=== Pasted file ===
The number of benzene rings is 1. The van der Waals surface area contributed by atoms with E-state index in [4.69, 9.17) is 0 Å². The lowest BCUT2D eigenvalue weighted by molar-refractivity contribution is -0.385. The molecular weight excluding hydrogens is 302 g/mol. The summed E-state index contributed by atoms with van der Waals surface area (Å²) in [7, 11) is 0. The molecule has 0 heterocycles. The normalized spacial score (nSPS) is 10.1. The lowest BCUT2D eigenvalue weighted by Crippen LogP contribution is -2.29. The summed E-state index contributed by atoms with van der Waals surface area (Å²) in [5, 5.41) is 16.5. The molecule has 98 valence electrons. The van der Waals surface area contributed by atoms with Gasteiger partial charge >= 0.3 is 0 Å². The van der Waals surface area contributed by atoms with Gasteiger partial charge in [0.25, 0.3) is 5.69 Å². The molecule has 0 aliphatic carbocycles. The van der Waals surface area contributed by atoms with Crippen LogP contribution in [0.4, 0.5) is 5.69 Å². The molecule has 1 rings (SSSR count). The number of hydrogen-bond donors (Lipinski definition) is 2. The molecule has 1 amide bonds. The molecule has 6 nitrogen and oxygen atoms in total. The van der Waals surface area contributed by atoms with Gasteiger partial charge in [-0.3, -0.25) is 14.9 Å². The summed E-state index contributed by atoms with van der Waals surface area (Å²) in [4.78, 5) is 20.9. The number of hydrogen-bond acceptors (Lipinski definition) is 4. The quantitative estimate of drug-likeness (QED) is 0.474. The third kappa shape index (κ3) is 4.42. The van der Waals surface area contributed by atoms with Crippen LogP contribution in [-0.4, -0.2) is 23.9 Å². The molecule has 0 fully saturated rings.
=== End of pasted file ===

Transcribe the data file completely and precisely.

The number of benzene rings is 1. The van der Waals surface area contributed by atoms with E-state index in [4.69, 9.17) is 0 Å². The lowest BCUT2D eigenvalue weighted by molar-refractivity contribution is -0.385. The molecular weight excluding hydrogens is 302 g/mol. The summed E-state index contributed by atoms with van der Waals surface area (Å²) in [7, 11) is 0. The molecule has 0 heterocycles. The normalized spacial score (nSPS) is 10.1. The lowest BCUT2D eigenvalue weighted by Crippen LogP contribution is -2.29. The summed E-state index contributed by atoms with van der Waals surface area (Å²) in [5, 5.41) is 16.5. The molecule has 98 valence electrons. The van der Waals surface area contributed by atoms with Gasteiger partial charge >= 0.3 is 0 Å². The van der Waals surface area contributed by atoms with Gasteiger partial charge in [0.25, 0.3) is 5.69 Å². The molecule has 0 aliphatic carbocycles. The van der Waals surface area contributed by atoms with Crippen LogP contribution in [0.4, 0.5) is 5.69 Å². The molecule has 1 rings (SSSR count). The number of hydrogen-bond donors (Lipinski definition) is 2. The molecule has 1 amide bonds. The molecule has 6 nitrogen and oxygen atoms in total. The van der Waals surface area contributed by atoms with Gasteiger partial charge in [-0.3, -0.25) is 14.9 Å². The summed E-state index contributed by atoms with van der Waals surface area (Å²) in [4.78, 5) is 20.9. The number of hydrogen-bond acceptors (Lipinski definition) is 4. The quantitative estimate of drug-likeness (QED) is 0.474. The third kappa shape index (κ3) is 4.42. The van der Waals surface area contributed by atoms with Crippen LogP contribution in [-0.4, -0.2) is 23.9 Å². The molecule has 0 fully saturated rings.